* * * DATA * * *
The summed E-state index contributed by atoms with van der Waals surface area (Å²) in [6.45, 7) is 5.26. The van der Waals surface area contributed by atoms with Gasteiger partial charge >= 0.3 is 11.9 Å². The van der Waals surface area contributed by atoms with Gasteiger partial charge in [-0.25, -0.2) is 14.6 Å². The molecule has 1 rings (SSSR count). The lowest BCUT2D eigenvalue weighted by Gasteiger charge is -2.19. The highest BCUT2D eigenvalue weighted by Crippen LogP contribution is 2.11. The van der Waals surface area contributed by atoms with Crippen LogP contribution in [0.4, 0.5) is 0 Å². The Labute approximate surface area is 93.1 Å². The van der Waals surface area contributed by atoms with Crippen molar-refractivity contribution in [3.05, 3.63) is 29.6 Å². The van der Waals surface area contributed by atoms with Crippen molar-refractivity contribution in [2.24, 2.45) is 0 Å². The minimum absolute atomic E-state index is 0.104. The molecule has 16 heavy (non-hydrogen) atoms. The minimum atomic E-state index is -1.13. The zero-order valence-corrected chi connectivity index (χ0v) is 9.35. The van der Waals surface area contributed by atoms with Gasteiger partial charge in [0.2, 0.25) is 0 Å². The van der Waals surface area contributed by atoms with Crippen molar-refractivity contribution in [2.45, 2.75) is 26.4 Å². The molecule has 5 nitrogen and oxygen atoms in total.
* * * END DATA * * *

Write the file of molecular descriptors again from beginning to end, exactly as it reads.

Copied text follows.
The summed E-state index contributed by atoms with van der Waals surface area (Å²) in [6.45, 7) is 5.26. The van der Waals surface area contributed by atoms with Gasteiger partial charge >= 0.3 is 11.9 Å². The van der Waals surface area contributed by atoms with Gasteiger partial charge in [-0.25, -0.2) is 14.6 Å². The molecule has 1 rings (SSSR count). The lowest BCUT2D eigenvalue weighted by Gasteiger charge is -2.19. The highest BCUT2D eigenvalue weighted by Crippen LogP contribution is 2.11. The van der Waals surface area contributed by atoms with Crippen LogP contribution in [0.4, 0.5) is 0 Å². The Labute approximate surface area is 93.1 Å². The van der Waals surface area contributed by atoms with Crippen molar-refractivity contribution in [3.05, 3.63) is 29.6 Å². The van der Waals surface area contributed by atoms with Crippen molar-refractivity contribution in [2.24, 2.45) is 0 Å². The minimum absolute atomic E-state index is 0.104. The molecule has 16 heavy (non-hydrogen) atoms. The minimum atomic E-state index is -1.13. The zero-order valence-corrected chi connectivity index (χ0v) is 9.35. The van der Waals surface area contributed by atoms with Gasteiger partial charge in [0.2, 0.25) is 0 Å². The van der Waals surface area contributed by atoms with Crippen molar-refractivity contribution in [2.45, 2.75) is 26.4 Å². The molecule has 5 nitrogen and oxygen atoms in total.